The number of biosecurity risk items seized by Australian biosecurity officers at Cairns International Airport decreased by 11 per cent in 2016.
Head of biosecurity at the Department of Agriculture and Water Resources, Lyn O’Connell, said the fall in risk items came despite a growing number of international arrivals, which were up 20 per cent year on year in 2015–16.
“Biosecurity is a shared responsibility—and for international arrivals at our airports it begins when packing on another continent,” Ms O’Connell said.
“Passengers arriving in Cairns have clearly been taking that responsibility seriously and that’s great news for the Cairns region.
“Exotic pests and diseases can easily find their way into the country with travellers on items like meat, fruit, seafood and egg products.
“The fewer items like these we see coming through the airport, the less our $64 billion agricultural industries and natural environment are placed at risk.
“That ensures that Australia remains a country worth visiting.”
Items seized at Cairns International Airport in 2016 included:
- 333 incidents of contaminated equipment, such as footwear, down more than 26 per cent on 2015
- 799 live plants, plant products or seeds, a decrease of 24 percent on 2015
- 1104 fruit or fruit product items, a decrease of 3 per cent on 2015
- 1130 animal products, including seafood, a decrease of 8 per cent on 2015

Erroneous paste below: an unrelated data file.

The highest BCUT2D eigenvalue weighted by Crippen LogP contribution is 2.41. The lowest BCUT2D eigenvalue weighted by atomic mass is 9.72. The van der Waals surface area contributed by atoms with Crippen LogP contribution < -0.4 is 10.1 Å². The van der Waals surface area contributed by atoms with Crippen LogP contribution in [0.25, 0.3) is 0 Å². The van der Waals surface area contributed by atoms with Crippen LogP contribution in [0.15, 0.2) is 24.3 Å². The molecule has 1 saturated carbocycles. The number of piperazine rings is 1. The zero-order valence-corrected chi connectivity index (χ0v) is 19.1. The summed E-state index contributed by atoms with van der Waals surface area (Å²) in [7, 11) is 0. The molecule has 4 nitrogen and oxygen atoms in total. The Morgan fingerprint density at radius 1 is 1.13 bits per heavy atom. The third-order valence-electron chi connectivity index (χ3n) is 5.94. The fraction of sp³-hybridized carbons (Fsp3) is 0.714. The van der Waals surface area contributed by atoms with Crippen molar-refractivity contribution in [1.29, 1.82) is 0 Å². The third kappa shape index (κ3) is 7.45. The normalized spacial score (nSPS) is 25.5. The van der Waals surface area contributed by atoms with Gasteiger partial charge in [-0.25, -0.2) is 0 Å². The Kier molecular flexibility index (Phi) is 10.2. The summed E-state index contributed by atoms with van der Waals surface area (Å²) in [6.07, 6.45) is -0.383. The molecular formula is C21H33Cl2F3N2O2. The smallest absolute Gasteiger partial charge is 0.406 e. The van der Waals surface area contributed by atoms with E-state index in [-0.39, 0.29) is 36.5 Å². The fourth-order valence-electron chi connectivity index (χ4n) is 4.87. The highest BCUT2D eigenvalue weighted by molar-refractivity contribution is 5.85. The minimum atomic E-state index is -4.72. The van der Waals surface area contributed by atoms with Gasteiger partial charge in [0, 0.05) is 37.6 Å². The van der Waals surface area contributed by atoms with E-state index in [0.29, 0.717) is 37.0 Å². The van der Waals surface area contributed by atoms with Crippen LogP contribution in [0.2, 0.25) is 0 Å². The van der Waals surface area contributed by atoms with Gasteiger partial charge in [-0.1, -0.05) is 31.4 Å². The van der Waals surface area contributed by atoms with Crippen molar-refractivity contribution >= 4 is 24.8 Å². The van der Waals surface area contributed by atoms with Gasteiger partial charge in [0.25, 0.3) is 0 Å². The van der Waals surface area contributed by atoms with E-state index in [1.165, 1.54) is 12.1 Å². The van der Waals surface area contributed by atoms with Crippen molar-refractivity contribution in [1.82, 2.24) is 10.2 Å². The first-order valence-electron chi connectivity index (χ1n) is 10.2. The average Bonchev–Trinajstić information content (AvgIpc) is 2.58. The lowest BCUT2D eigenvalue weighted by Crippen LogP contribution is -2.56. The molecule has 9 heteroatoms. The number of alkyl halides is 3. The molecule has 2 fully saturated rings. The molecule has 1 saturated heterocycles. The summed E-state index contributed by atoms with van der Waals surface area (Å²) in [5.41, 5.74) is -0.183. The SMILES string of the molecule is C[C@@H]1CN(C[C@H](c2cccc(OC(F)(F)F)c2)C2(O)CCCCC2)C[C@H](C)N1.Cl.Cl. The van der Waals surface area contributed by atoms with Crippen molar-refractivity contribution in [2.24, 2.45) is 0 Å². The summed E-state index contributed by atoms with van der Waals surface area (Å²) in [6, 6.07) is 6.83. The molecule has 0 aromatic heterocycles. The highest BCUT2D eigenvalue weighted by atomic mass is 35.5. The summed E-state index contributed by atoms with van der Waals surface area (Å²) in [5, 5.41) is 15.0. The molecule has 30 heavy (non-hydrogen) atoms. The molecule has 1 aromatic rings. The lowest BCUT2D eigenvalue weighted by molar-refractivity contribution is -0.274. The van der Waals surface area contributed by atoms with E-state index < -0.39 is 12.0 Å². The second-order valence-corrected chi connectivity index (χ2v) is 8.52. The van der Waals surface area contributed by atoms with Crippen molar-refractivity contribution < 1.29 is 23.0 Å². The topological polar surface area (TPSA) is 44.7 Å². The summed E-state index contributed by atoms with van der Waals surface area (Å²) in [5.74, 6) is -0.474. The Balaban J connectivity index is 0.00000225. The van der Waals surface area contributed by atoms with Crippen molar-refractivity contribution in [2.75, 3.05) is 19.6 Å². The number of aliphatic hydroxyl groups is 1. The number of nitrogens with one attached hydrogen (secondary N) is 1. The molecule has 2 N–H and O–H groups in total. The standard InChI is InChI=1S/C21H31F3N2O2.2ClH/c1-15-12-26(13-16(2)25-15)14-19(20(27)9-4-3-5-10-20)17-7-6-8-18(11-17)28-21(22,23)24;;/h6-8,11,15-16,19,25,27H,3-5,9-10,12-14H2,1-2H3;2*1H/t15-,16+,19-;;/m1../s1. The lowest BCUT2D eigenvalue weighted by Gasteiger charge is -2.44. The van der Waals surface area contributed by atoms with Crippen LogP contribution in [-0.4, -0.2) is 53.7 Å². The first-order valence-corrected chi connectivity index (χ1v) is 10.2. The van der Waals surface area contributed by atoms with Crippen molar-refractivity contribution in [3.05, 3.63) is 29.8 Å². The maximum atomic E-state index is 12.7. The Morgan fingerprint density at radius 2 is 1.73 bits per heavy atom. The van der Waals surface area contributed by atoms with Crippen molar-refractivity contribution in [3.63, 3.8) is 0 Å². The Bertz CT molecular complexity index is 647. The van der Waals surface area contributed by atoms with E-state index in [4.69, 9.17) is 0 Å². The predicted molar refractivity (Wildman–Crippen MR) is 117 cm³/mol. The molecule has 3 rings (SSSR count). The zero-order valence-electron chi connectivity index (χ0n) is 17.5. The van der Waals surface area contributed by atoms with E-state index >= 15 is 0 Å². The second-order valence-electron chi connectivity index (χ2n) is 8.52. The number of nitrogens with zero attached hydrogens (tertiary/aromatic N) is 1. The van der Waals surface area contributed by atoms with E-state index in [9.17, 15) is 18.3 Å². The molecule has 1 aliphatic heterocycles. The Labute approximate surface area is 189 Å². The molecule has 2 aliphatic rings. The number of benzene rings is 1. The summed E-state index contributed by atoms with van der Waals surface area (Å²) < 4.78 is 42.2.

- 267 grain, nut and legume products, an increase of 14 per cent on 2015.
Ms O’Connell said while any of these items could jeopardise Australia’s strong biosecurity status, the decrease in detections was welcome.
“Australia’s reputation as a consistent provider of high-quality agricultural produce that is free of pests and diseases underpins our access to international markets,” Ms O’Connell said.
“Raw peanuts, for example, could carry a fungus disease known as peanut smut—which has the potential to cripple a domestic production and export industry worth up to $30 million.
“When people make the right decision about what they pack—and declare—it’s good for the Cairns region, it’s good for Queensland and it’s good for the nation.”
For more information on what can and can’t be brought to Australia visit agriculture.gov.au/travelling